Cross validation is used to assess the validity of a particular finding, usually tangibly related to a prediction model. These kinds of findings can include results from cluster analyses, classification, or prediction models. In any case, the nature of the analysis is part of a pre-specified question of scientific interest such as "which frequencies of mRNA expression most likely originated from breast cancer biopsies versus healthy controls?". Cross validation is a very robust way to assess the validity of a prespecified prediction model that serves a specific purpose. I suspect that $k$-fold cross validation, which involves repeated model fitting, may be the origin of your confusion.
When using CV to identify an "optimal" tuning parameter, as is needed with penalized likelihood methods, there is usually a prespecified criterion that the process is set to meet. This might be minimal MSE, or maximal AUC, or minimal BIC. If you cherry pick a $\lambda$ which gives you results you are after, then you have done something worse than data dredging, I think. So, using a microarray example, if you are interested in which proteins are more expressed in cancer cases versus controls, you might prespecify a GLM LASSO to have $\lambda$ give the best BIC and markers selected in the final model are chosen as candidate proteins for further investigation. This is an example of feature selection.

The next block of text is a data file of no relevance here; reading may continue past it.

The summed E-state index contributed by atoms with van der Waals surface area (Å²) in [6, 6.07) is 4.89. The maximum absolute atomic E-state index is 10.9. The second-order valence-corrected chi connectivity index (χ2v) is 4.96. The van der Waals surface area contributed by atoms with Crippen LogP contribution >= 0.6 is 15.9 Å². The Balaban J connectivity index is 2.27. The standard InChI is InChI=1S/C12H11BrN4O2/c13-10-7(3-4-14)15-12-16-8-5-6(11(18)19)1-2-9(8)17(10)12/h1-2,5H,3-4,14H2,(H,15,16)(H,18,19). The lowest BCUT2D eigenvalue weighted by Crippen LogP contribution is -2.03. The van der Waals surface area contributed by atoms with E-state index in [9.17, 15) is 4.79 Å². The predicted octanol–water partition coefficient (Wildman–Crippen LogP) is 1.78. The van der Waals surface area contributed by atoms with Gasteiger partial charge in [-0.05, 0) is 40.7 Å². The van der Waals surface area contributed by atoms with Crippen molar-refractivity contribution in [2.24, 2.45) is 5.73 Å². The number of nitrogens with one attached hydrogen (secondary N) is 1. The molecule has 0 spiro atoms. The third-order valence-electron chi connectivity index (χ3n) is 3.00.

"Data snooping" or, as I could call it, "Exploratory data analysis" does not deal with a pre-specified question. You kind of enumerate a number of possible, plausibly interesting results and evaluate them individually. You can perform any number of exploratory analyses and, usually, you don't worry about multiple testing. You can assess each exploratory analysis individually using cross-validation, but it does not inherently account for multiple testing when you have more than 1 exploratory analysis. Hypotheses in this setting can be quite wide and far reaching, "which factors are associated with prostate cancer?" (from which coffee drinking, vasectomy usage, etc. etc. were measured in a cohort). Significant results are seen as "hypothesis generating" and provide no confirmatory evidence.
So while both approaches are somewhat "iterative" in nature, they are entirely independent procedures. $k$-fold cross-validation is a tool for assessing uncertainty and validity of a particular set of findings which are part of a "modular" hypothesis. Data dredging, data snooping, or exploratory data analysis is meant to generate hypotheses based on a large set of possibly interesting questions addressed by a comprehensive and large dataset.